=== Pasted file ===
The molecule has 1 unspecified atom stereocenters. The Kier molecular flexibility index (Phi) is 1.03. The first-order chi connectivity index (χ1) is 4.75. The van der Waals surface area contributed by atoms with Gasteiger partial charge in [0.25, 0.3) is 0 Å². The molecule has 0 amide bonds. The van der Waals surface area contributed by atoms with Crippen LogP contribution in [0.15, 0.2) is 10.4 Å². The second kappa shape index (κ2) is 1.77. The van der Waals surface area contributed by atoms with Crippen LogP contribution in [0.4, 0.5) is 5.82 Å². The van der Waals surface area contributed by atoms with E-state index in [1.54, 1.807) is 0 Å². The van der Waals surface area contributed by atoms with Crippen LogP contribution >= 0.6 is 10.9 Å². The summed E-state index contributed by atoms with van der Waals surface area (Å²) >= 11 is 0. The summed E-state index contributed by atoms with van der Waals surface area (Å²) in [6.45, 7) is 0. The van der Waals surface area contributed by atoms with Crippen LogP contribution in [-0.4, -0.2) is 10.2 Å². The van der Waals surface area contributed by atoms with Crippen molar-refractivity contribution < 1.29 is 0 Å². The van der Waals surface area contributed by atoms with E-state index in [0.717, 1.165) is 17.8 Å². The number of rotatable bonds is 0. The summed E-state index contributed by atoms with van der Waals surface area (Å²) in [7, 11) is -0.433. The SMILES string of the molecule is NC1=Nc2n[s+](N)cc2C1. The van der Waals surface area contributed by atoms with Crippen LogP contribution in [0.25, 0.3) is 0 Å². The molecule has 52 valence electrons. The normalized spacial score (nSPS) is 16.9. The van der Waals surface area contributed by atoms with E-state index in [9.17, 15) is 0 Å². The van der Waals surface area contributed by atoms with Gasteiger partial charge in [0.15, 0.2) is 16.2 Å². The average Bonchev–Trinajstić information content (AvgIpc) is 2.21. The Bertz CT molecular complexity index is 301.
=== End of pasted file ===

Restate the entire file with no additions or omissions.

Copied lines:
The molecule has 1 unspecified atom stereocenters. The Kier molecular flexibility index (Phi) is 1.03. The first-order chi connectivity index (χ1) is 4.75. The van der Waals surface area contributed by atoms with Gasteiger partial charge in [0.25, 0.3) is 0 Å². The molecule has 0 amide bonds. The van der Waals surface area contributed by atoms with Crippen LogP contribution in [0.15, 0.2) is 10.4 Å². The second kappa shape index (κ2) is 1.77. The van der Waals surface area contributed by atoms with Crippen LogP contribution in [0.4, 0.5) is 5.82 Å². The van der Waals surface area contributed by atoms with E-state index in [1.54, 1.807) is 0 Å². The van der Waals surface area contributed by atoms with Crippen LogP contribution >= 0.6 is 10.9 Å². The summed E-state index contributed by atoms with van der Waals surface area (Å²) >= 11 is 0. The summed E-state index contributed by atoms with van der Waals surface area (Å²) in [6.45, 7) is 0. The van der Waals surface area contributed by atoms with Crippen LogP contribution in [-0.4, -0.2) is 10.2 Å². The van der Waals surface area contributed by atoms with Crippen molar-refractivity contribution < 1.29 is 0 Å². The van der Waals surface area contributed by atoms with E-state index in [0.717, 1.165) is 17.8 Å². The number of rotatable bonds is 0. The summed E-state index contributed by atoms with van der Waals surface area (Å²) in [7, 11) is -0.433. The SMILES string of the molecule is NC1=Nc2n[s+](N)cc2C1. The van der Waals surface area contributed by atoms with Crippen LogP contribution in [0.25, 0.3) is 0 Å². The molecule has 52 valence electrons. The normalized spacial score (nSPS) is 16.9. The van der Waals surface area contributed by atoms with E-state index in [9.17, 15) is 0 Å². The van der Waals surface area contributed by atoms with Gasteiger partial charge in [0.15, 0.2) is 16.2 Å². The average Bonchev–Trinajstić information content (AvgIpc) is 2.21. The Bertz CT molecular complexity index is 301.